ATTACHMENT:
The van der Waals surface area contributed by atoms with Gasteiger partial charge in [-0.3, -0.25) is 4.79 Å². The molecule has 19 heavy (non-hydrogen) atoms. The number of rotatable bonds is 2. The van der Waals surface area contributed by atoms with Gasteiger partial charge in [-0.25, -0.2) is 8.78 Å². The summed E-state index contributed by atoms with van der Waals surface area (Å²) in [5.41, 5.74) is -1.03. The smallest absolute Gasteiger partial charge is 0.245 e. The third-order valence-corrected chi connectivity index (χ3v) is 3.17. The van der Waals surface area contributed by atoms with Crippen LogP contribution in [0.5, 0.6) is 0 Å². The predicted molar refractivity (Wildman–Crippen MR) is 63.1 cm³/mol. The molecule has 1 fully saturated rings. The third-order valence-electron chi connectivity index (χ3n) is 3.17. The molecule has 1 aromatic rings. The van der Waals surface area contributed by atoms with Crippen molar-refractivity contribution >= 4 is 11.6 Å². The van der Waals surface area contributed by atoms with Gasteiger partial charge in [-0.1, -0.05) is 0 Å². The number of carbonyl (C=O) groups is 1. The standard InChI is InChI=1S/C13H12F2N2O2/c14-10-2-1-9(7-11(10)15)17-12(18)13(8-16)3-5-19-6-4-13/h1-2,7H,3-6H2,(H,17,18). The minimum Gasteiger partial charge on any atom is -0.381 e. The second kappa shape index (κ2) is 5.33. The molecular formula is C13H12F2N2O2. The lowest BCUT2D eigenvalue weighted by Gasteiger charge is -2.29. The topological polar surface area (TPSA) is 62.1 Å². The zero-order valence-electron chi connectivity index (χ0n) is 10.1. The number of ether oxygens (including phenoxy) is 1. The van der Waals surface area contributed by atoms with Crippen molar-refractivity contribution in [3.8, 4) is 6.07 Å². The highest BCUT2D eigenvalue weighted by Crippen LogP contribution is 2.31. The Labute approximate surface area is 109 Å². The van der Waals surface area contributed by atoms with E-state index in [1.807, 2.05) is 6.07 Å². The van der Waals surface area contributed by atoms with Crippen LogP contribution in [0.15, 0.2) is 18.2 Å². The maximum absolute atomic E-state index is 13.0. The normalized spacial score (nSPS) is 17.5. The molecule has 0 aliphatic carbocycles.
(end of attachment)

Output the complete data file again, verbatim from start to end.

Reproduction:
The van der Waals surface area contributed by atoms with Gasteiger partial charge in [-0.3, -0.25) is 4.79 Å². The molecule has 19 heavy (non-hydrogen) atoms. The number of rotatable bonds is 2. The van der Waals surface area contributed by atoms with Gasteiger partial charge in [-0.25, -0.2) is 8.78 Å². The summed E-state index contributed by atoms with van der Waals surface area (Å²) in [5.41, 5.74) is -1.03. The smallest absolute Gasteiger partial charge is 0.245 e. The third-order valence-corrected chi connectivity index (χ3v) is 3.17. The van der Waals surface area contributed by atoms with Crippen LogP contribution in [0.5, 0.6) is 0 Å². The predicted molar refractivity (Wildman–Crippen MR) is 63.1 cm³/mol. The molecule has 1 fully saturated rings. The third-order valence-electron chi connectivity index (χ3n) is 3.17. The molecule has 1 aromatic rings. The van der Waals surface area contributed by atoms with Crippen molar-refractivity contribution >= 4 is 11.6 Å². The van der Waals surface area contributed by atoms with Gasteiger partial charge in [-0.1, -0.05) is 0 Å². The number of carbonyl (C=O) groups is 1. The standard InChI is InChI=1S/C13H12F2N2O2/c14-10-2-1-9(7-11(10)15)17-12(18)13(8-16)3-5-19-6-4-13/h1-2,7H,3-6H2,(H,17,18). The minimum Gasteiger partial charge on any atom is -0.381 e. The second kappa shape index (κ2) is 5.33. The molecular formula is C13H12F2N2O2. The lowest BCUT2D eigenvalue weighted by Gasteiger charge is -2.29. The topological polar surface area (TPSA) is 62.1 Å². The zero-order valence-electron chi connectivity index (χ0n) is 10.1. The number of ether oxygens (including phenoxy) is 1. The van der Waals surface area contributed by atoms with Crippen molar-refractivity contribution in [3.8, 4) is 6.07 Å². The highest BCUT2D eigenvalue weighted by Crippen LogP contribution is 2.31. The Labute approximate surface area is 109 Å². The van der Waals surface area contributed by atoms with E-state index in [1.807, 2.05) is 6.07 Å². The van der Waals surface area contributed by atoms with Crippen LogP contribution in [0.15, 0.2) is 18.2 Å². The maximum absolute atomic E-state index is 13.0. The normalized spacial score (nSPS) is 17.5. The molecule has 0 aliphatic carbocycles.